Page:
Horse tripping is the hate filled racially motivated term used by some ignorant animal rights fanatics to describe horse roping. Catching horses by their legs has been and is a legitimate means of capture used by ranchers and veterinarians. Charros have been catching horses by their legs for the last 400 years and if they had been doing serious harm to them they would have stopped. Charreada is a celebration of traditional methods of animal husbandry. Some nervous Nellies have a problem with it, but they probably could not hold a leg at a calf castration. It is too bad that our urbanized society does not understand that horses are strong and powerful animals that can take a little bumping around. That is their real beauty.

    • February 26, 2015 at 5:00 am

      Anyone in doubt about Randy Janssen’s sanity need only see his website: http://www.legalizehorsetripping.com (I’m not making this up.)

      Curious that Mr. Janssen would accuse anyone who uses the phrase “horse tripping” of being “a hate-filled racist,” when he uses the phrase in his own website.

      Mr. Janssen is a lawyer (!) and charreada promoter based in San Antonio, Texas. He has long claimed that animals have neither “emotions,” nor “feelings”–it’s all “instinct.” Yeah, right.

    • February 26, 2015 at 6:51 am

      u sir r an idiot because of the size and power of a horse is evan more reason not to do ! lets say and this is only if your brain will allow u to get that far , if i roped u running at full speed & droped u i garantee u sir would be hurtin

      • February 26, 2015 at 2:19 pm

        If anyone would like to contact Randy Janssen directly, here’s his email address in San Antonio, Texas – rmj8757@hotmail.com. He loves to debate these issues.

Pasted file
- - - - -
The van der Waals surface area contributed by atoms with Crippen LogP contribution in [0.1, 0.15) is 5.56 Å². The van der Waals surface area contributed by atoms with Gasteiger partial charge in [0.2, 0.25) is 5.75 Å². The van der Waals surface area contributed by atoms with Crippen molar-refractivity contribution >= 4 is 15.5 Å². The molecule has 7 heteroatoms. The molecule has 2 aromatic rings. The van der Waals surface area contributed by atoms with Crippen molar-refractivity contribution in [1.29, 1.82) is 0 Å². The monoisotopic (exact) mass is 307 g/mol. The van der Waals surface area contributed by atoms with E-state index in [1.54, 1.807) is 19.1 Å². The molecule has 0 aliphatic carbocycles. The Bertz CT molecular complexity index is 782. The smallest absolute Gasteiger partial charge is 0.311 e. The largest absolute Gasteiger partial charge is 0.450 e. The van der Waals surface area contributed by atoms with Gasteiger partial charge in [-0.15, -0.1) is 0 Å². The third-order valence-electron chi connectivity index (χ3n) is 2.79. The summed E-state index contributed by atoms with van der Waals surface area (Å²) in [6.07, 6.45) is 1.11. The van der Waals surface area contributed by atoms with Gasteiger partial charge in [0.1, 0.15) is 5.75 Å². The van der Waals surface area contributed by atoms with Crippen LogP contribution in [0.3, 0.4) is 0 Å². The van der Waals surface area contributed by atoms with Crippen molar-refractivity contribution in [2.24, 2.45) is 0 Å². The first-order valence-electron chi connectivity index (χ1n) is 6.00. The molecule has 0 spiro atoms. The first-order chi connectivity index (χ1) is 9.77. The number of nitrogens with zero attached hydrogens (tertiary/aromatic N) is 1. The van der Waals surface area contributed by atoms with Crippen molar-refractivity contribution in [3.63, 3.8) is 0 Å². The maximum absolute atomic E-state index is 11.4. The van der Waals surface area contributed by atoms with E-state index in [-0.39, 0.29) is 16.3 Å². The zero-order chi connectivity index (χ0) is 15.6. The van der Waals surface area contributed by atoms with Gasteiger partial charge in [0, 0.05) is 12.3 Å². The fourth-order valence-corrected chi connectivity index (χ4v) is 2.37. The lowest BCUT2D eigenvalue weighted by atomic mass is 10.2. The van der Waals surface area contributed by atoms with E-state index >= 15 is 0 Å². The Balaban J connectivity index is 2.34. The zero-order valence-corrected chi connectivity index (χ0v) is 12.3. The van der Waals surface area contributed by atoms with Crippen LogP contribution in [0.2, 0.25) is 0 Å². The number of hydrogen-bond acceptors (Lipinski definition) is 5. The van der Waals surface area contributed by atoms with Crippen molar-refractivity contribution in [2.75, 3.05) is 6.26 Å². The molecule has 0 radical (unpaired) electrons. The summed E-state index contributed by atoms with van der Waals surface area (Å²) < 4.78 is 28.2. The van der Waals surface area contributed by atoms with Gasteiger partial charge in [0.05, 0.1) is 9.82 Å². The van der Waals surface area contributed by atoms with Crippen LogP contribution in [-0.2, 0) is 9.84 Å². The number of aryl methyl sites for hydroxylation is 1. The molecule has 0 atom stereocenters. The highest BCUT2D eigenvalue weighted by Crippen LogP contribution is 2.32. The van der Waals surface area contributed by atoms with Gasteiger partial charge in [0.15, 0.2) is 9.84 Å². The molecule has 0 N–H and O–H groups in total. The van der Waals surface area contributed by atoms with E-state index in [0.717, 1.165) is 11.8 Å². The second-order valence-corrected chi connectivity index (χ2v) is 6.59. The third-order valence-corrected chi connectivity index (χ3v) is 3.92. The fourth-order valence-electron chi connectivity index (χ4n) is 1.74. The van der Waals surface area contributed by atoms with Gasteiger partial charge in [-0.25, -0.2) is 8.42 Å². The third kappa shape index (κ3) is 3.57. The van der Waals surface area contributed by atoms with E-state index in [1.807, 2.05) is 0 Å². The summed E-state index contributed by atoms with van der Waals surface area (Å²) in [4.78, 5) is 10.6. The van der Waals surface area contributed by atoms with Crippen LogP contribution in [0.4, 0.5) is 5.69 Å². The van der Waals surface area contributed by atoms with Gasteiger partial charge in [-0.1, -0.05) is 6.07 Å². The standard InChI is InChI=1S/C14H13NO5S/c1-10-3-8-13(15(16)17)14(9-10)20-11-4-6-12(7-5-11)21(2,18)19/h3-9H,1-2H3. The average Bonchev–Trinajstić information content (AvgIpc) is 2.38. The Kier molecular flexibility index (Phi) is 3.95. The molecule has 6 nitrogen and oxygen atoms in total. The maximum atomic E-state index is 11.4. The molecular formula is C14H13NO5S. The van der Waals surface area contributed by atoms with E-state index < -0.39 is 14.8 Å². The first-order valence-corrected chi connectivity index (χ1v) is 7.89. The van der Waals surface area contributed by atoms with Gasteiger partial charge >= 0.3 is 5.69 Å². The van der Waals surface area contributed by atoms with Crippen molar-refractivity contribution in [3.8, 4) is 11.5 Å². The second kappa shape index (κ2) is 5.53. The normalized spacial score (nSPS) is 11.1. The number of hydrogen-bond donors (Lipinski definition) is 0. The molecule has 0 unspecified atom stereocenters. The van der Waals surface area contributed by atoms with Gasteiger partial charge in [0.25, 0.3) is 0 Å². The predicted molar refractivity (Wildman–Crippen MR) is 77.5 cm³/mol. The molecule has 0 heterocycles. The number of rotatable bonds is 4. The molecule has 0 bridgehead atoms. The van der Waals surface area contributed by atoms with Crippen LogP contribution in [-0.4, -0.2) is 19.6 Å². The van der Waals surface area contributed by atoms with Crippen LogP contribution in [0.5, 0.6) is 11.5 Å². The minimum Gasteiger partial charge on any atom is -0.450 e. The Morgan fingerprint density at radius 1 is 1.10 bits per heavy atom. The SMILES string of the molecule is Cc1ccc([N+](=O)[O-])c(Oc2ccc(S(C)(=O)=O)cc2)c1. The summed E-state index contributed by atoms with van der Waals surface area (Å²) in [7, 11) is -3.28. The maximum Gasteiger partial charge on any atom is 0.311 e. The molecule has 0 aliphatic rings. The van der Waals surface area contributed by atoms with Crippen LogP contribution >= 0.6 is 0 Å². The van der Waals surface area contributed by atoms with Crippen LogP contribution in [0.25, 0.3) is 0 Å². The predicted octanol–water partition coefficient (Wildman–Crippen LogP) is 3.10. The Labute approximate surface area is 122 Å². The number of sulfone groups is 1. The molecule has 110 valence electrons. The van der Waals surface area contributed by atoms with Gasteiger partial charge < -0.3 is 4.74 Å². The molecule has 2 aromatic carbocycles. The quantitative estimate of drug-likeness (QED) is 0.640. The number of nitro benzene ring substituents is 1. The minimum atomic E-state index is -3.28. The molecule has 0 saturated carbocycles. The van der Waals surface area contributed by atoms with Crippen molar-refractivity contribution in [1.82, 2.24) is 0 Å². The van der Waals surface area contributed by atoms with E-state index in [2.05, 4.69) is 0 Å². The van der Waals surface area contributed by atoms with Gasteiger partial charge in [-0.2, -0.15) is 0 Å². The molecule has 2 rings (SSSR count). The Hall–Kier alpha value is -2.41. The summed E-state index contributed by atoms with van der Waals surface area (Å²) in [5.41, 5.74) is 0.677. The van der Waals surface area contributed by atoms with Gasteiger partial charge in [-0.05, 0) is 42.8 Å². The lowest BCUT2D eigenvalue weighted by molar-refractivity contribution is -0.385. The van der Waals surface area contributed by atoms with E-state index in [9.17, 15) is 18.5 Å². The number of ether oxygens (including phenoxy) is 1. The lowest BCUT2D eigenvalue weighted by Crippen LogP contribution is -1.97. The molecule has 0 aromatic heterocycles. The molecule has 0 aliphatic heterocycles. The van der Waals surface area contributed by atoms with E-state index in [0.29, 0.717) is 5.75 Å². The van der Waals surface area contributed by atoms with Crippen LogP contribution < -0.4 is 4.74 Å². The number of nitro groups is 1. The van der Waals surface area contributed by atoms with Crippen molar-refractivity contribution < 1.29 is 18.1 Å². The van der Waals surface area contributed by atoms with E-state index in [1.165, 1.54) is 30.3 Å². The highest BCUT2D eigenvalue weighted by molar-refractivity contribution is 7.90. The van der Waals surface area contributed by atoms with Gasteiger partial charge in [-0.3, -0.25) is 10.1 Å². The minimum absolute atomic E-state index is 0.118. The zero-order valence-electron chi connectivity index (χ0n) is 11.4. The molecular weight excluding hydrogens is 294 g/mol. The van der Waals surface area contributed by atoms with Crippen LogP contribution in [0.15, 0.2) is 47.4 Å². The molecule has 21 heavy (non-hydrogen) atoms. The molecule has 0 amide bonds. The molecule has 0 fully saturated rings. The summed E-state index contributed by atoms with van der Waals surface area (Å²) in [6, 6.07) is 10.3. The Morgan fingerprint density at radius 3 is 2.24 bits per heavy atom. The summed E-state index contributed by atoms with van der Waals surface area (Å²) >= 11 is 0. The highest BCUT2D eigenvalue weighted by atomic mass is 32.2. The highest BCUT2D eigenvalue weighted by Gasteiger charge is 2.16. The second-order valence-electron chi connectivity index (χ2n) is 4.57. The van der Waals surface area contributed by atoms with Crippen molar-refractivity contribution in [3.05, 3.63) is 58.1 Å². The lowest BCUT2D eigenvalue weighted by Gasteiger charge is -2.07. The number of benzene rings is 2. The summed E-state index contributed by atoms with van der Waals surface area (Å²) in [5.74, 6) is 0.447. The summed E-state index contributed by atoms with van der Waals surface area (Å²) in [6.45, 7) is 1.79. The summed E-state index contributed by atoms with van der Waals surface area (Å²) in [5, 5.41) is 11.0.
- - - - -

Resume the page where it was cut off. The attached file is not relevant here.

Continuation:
And do take a look at his website, and all the links. Extraordinary stuff.

    • July 29, 2015 at 11:11 am

      A little “bumping around?” Randy Jannesen is obsessed with horse tripping, which by the way, infers no “hate-filled, racially motivated term.”
      Any dime store cowboy knows that a horses legs are key to its life. An injured leg or broken leg means certain death. It is about time fools like Jannsen grow up and find another means of amusement, other than animal abuse.

    • July 12, 2019 at 7:42 am

      Hi Randy,

      I am not an animal rights fanatic nor am I racially motivated to share a story about a horse named Earl who was used in roping events in Oregon. Earl is now 36 yrs old and a permanent resident at the rescue and sanctuary where I worked. He was a practice horse and his neck and trachea are badly scarred from roping. After his usefulness for practice was all used up, he was abandoned at the auction. Tossed aside like trash. True. Horses are strong and powerful animals but to call this “a little bumping around” is nuts. Earl bears the scars from years of this abuse all over his body.

  • February 28, 2015 at 8:38 am

    Any time you rope a running animal by the front legs, the animal is at risk for fractures and torn ligaments in the joints. You cannot make this event/procedure humane. As a veterinarian with experience in both rodeo and ranch practice, catching horses by the legs is both dangerous to the horse and unnecessary. If you need to rope a horse, catch it by the neck. There is far less chance of injuring the horse and yourself.
    Randy Janssen is a lawyer, not a veterinarian. He is clueless as to the injuries sustained by these horses when they are used over and over again in the horse roping/tripping events. The horse in the picture looks very thin to me. It also looks scared.